Preserving our natural forest, one neighborhood at a time
Trees Atlanta is partnering with neighborhoods across Metro Atlanta to plant native species, raise awareness about the benefits of trees, and create a core group of tree advocates. NeighborWoods is a collaborative effort to replenish and sustain the tree canopy, while also educating the community on tree care and management.
It is difficult to overstate the importance of a vibrant tree canopy featuring healthy native species of trees. Preserving and expanding the canopy of metro Atlanta has been the objective of Trees Atlanta since its founding, and the NeighborWoods program is an essential component of that mission.
- Cooling urban areas – Shade provided by trees has a direct cooling effect on the air temperature for surrounding sidewalks, parking lots, roads, residences, and parks. Tree lined streets provide cool comfort for pedestrians and residents.
- Improving air quality – High temperatures escalate the production of smog and other pollutants. Trees help by reducing the air temperature through shading and carbon monoxide absorption. Trees also intercept airborne particulates and absorb gaseous pollutants.
- Reducing traffic speeds – Studies indicate that tree-lined roads provide a sense of enclosure, which causes motorists to drive slower and more carefully. In a sense, trees act as natural traffic managers.
- Energy conservation – By producing shade in warm climates, trees help conserve energy as they intercept radiant heat. Trees located strategically near your house can reduce air conditioning bills dramatically. Trees also block the wind, which can save energy in cold climates by reducing heat dissipation.
- Noise reduction – Trees and shrubs are effective buffers in screening out urban noise. Trees dull or soften sound waves that attempt to pass through them. A row of trees can cut the ambient noise level approximately in half.
- Creating a beautiful boulevard – Property values of homes with trees in the landscape are 5 – 20% higher than equivalent properties without trees. Beautifying the neighborhood also sends a message to would-be criminals that the invested community is more vigilant in protecting the area.
Interested in being a NeighborWoods neighborhood?
Trees Atlanta requires a neighborhood to have a need for 30 or more trees in front yards and/or public right-of-way, and also have neighborhood participation.
- Timing of project will be announced a few weeks in advance of the project. We plant the trees on a Saturday morning from 9 am to 12 pm with volunteers from both the neighborhood and all over the city.
- Plantings occur between October and March.
- The trees will be 1/2” -2” caliper, 5’-10’ tall.
- We strive to plant native trees and trees that fair well in Atlanta’s climate. We do not plant any known invasive species.
- Trees Atlanta will provide three years of maintenance – such as mulching, pruning, and watering (for 2 years) with recycled water when possible.
- We ask that residents help water trees on their street during periods of high water stress.
Any neighborhood inside the perimeter is eligible to participate, and those interested in turning their neighborhood into a NeighborWoods community can contact David Simpson (email@example.com) for more information.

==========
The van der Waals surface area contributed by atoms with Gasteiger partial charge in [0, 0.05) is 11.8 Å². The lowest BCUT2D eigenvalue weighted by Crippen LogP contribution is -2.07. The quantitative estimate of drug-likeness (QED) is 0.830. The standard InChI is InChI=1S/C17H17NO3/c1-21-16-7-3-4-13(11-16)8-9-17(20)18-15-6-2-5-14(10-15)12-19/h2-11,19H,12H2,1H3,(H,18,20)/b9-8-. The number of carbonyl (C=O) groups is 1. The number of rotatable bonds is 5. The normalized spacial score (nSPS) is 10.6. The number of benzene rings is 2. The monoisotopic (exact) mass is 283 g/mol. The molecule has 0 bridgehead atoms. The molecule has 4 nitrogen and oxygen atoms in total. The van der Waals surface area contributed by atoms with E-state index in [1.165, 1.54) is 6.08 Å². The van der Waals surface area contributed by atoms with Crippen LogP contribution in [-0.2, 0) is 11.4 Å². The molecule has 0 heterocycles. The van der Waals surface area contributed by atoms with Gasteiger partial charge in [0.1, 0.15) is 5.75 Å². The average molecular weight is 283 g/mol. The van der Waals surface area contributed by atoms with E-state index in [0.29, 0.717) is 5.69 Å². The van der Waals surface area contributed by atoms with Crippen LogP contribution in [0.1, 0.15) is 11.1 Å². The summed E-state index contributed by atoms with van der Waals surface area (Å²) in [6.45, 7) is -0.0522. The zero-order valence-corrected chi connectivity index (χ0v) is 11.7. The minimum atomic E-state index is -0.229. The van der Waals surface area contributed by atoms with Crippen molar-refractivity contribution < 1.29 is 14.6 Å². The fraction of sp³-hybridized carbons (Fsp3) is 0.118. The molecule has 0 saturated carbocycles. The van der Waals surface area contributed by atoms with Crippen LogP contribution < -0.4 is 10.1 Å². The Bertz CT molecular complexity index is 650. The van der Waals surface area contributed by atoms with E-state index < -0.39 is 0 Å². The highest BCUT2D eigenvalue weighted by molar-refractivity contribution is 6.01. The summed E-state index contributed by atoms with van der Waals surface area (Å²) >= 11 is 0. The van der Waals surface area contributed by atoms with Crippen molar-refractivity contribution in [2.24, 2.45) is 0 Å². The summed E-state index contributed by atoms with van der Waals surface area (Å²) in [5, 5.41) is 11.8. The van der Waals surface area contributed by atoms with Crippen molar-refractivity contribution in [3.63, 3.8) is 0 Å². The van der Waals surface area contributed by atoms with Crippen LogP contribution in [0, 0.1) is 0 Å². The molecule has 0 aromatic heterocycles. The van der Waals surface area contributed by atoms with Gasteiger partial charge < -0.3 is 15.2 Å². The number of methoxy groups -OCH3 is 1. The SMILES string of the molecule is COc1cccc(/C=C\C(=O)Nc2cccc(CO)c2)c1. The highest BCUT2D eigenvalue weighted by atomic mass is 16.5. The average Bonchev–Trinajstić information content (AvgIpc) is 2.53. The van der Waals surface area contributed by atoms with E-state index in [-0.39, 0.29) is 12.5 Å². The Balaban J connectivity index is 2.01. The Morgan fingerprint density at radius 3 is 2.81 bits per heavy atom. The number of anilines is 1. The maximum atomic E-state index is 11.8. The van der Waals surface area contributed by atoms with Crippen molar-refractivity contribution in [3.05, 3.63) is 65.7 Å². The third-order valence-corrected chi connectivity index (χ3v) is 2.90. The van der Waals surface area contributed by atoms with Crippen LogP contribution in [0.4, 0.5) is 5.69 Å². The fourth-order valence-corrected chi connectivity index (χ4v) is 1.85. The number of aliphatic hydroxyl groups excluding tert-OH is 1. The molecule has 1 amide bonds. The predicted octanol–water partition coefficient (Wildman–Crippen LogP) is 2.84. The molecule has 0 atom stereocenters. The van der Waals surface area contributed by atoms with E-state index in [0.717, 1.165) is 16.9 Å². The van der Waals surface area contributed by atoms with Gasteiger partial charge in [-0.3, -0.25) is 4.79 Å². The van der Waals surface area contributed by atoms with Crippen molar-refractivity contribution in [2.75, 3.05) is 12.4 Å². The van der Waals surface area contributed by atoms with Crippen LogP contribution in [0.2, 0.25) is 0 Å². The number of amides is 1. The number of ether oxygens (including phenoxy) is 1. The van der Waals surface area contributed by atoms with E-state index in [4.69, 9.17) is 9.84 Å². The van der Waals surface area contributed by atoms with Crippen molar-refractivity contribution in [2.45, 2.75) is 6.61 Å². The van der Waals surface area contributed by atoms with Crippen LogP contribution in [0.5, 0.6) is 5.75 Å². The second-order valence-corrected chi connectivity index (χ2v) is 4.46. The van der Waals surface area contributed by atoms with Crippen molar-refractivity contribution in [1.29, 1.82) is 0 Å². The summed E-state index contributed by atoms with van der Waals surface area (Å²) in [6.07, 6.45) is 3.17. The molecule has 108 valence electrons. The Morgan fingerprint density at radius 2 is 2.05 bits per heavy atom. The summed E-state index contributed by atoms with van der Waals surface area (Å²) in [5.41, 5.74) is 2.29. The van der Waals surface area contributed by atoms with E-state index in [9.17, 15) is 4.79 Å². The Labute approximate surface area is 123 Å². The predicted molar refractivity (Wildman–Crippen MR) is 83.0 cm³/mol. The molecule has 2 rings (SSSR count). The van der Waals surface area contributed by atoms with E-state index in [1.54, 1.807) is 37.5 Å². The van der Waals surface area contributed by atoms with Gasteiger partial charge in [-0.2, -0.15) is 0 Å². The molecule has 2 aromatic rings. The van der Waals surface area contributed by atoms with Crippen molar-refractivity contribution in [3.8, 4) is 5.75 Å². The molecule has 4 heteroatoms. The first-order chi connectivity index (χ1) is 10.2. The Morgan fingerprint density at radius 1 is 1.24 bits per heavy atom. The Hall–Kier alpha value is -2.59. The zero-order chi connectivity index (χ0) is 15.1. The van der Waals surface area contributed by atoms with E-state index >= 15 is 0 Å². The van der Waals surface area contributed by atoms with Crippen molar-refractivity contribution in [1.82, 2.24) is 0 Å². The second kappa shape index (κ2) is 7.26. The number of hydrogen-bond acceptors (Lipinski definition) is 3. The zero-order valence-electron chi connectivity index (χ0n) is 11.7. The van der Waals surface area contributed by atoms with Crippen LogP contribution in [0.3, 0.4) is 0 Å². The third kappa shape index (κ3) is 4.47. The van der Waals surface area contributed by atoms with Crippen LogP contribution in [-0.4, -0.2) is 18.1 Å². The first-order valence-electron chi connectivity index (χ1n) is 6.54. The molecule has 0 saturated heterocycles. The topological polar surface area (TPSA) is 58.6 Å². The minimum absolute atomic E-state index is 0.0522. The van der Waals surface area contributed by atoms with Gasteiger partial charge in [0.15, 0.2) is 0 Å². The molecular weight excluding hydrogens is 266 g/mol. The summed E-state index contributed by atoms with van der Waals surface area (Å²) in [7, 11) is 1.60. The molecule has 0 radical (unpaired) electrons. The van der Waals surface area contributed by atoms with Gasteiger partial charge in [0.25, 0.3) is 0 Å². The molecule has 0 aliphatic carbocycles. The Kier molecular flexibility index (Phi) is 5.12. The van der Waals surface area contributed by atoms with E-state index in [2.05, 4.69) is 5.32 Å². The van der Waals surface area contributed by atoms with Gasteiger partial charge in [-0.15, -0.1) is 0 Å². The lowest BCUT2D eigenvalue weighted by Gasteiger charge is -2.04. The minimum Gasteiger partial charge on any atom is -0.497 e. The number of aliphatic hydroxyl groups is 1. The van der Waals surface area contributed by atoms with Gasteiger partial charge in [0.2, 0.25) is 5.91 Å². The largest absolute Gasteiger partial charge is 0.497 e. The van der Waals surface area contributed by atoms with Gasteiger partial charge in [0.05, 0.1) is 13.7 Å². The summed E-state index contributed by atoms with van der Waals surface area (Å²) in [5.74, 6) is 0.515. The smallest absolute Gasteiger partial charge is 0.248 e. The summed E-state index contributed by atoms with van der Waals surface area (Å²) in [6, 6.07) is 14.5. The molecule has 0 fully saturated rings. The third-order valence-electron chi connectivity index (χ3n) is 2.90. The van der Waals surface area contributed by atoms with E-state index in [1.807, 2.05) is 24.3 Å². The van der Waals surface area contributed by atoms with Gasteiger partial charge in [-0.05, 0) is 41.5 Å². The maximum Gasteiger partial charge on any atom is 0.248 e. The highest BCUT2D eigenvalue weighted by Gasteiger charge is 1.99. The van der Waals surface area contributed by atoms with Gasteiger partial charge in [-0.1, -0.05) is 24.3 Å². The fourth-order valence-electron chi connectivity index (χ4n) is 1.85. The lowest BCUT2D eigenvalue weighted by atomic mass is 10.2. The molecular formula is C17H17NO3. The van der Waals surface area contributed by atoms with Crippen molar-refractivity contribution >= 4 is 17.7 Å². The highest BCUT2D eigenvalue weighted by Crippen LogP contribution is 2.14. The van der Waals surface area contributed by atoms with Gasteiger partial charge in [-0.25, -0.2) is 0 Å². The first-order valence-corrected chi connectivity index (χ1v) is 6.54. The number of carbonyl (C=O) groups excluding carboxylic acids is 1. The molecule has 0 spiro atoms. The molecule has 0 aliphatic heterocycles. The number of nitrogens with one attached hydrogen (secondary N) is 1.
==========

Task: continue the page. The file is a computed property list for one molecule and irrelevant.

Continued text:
View NeighborWoods Communities
- Adair Park
- Adams Park
- Ansley Park
- Atkins Park
- Avondale Estates
- Beecher Hills
- Bolton Hills
- Brookwood Hills
- Castleberry Hill
- Collier Hills
- Dixie Hills
- East Lake
- Georgia Tech
- Grant Park
- Grove Park
- Home Park
- Lowry Town
- Ormewood Park
- Vine City
- West Paces Ferry
View our Trees
Free Yard Tree Program
Trees Atlanta’s NeighborWoods team created our Yard Tree Program in partnership with the City of Atlanta and has now established a similar program with the City of Sandy Springs. Property owners in either City are eligible to have us plant trees in your front yard at no cost to you.
The program’s intent is to lower summer temperatures and reduce energy consumption by investing in tree canopy cover for neighborhoods in those two cities. Urban trees decrease energy bills for residents, absorb pollutants, reduce maintenance costs for streets and storm water infrastructure, increase property values by making neighborhoods more beautiful, walkable, and desirable places to live, and combat the urban heat island effect.
To participate, please:
- Review the program guidelines below
- Click this link to learn about the shade trees available: Yard Tree Selection
- Fill out the “Free Yard Tree Request Form” for your city below.
- One of our NeighborWoods project coordinators will contact you for a consultation.
Due to popular demand, yard tree requests received after March 3rd, 2018 will be planted beginning Fall of 2018.
- Limit 3 trees per yard
- Must be a City of Atlanta or City of Sandy Springs resident
- Trees must be planted in your front yard
- Shade trees cannot be planted to meet city recompense requirements
- Trees will be planted between October and March
- You agree to maintain any trees planted in your yard
Thanks to a private grant, we are expanding this program to side and back yard trees in the following neighborhoods only:
- Virginia Highland
- Poncey Highland
- Druid Hills